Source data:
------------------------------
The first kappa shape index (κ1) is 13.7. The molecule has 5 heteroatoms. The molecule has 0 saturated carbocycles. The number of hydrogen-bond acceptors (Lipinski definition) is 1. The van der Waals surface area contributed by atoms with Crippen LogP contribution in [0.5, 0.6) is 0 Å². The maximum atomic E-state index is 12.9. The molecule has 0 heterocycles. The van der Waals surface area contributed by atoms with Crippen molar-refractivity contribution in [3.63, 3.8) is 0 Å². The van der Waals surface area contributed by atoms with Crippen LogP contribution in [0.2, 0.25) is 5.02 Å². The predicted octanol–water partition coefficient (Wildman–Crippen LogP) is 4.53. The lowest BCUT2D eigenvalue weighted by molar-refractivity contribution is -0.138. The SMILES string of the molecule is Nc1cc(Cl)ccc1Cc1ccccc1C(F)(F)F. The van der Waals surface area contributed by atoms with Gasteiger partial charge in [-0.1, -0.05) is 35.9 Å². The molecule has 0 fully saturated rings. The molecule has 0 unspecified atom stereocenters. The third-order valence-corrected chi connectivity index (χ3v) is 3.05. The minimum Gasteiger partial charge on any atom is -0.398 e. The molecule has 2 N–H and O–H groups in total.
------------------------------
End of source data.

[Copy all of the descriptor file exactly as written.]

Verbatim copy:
The first kappa shape index (κ1) is 13.7. The molecule has 5 heteroatoms. The molecule has 0 saturated carbocycles. The number of hydrogen-bond acceptors (Lipinski definition) is 1. The van der Waals surface area contributed by atoms with Crippen LogP contribution in [0.5, 0.6) is 0 Å². The maximum atomic E-state index is 12.9. The molecule has 0 heterocycles. The van der Waals surface area contributed by atoms with Crippen molar-refractivity contribution in [3.63, 3.8) is 0 Å². The van der Waals surface area contributed by atoms with Crippen LogP contribution in [0.2, 0.25) is 5.02 Å². The predicted octanol–water partition coefficient (Wildman–Crippen LogP) is 4.53. The lowest BCUT2D eigenvalue weighted by molar-refractivity contribution is -0.138. The SMILES string of the molecule is Nc1cc(Cl)ccc1Cc1ccccc1C(F)(F)F. The van der Waals surface area contributed by atoms with Gasteiger partial charge in [-0.1, -0.05) is 35.9 Å². The molecule has 0 fully saturated rings. The molecule has 0 unspecified atom stereocenters. The third-order valence-corrected chi connectivity index (χ3v) is 3.05. The minimum Gasteiger partial charge on any atom is -0.398 e. The molecule has 2 N–H and O–H groups in total.